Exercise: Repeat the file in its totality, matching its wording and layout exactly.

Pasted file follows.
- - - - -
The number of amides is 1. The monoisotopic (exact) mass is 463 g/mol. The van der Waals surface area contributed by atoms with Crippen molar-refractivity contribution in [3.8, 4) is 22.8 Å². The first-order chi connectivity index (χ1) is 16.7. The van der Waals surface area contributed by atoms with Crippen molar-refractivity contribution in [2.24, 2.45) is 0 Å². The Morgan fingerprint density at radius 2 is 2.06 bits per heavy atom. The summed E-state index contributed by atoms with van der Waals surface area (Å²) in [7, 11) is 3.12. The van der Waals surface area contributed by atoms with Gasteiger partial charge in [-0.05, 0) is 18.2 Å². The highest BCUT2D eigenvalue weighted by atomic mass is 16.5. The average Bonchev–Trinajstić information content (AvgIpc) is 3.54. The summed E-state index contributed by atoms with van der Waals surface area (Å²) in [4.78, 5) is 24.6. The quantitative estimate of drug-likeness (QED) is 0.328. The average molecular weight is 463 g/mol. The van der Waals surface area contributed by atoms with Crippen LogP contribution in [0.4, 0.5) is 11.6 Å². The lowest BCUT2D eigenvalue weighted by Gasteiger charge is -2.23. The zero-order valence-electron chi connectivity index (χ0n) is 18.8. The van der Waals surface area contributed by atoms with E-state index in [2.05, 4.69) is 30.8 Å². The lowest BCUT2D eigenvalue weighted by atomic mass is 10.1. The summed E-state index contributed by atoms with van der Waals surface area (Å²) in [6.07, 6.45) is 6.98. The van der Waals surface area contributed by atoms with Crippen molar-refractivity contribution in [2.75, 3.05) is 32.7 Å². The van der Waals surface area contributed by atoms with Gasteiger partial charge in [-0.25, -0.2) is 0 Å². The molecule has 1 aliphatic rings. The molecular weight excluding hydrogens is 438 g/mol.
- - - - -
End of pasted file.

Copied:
The number of amides is 1. The monoisotopic (exact) mass is 463 g/mol. The van der Waals surface area contributed by atoms with Crippen molar-refractivity contribution in [3.8, 4) is 22.8 Å². The first-order chi connectivity index (χ1) is 16.7. The van der Waals surface area contributed by atoms with Crippen molar-refractivity contribution in [2.24, 2.45) is 0 Å². The Morgan fingerprint density at radius 2 is 2.06 bits per heavy atom. The summed E-state index contributed by atoms with van der Waals surface area (Å²) in [7, 11) is 3.12. The van der Waals surface area contributed by atoms with Gasteiger partial charge in [-0.05, 0) is 18.2 Å². The highest BCUT2D eigenvalue weighted by atomic mass is 16.5. The average Bonchev–Trinajstić information content (AvgIpc) is 3.54. The summed E-state index contributed by atoms with van der Waals surface area (Å²) in [4.78, 5) is 24.6. The quantitative estimate of drug-likeness (QED) is 0.328. The average molecular weight is 463 g/mol. The van der Waals surface area contributed by atoms with Crippen LogP contribution in [0.4, 0.5) is 11.6 Å². The lowest BCUT2D eigenvalue weighted by Gasteiger charge is -2.23. The zero-order valence-electron chi connectivity index (χ0n) is 18.8. The van der Waals surface area contributed by atoms with E-state index in [2.05, 4.69) is 30.8 Å². The lowest BCUT2D eigenvalue weighted by atomic mass is 10.1. The summed E-state index contributed by atoms with van der Waals surface area (Å²) in [6.07, 6.45) is 6.98. The van der Waals surface area contributed by atoms with Crippen molar-refractivity contribution in [2.75, 3.05) is 32.7 Å². The van der Waals surface area contributed by atoms with Gasteiger partial charge in [-0.25, -0.2) is 0 Å². The molecule has 1 aliphatic rings. The molecular weight excluding hydrogens is 438 g/mol.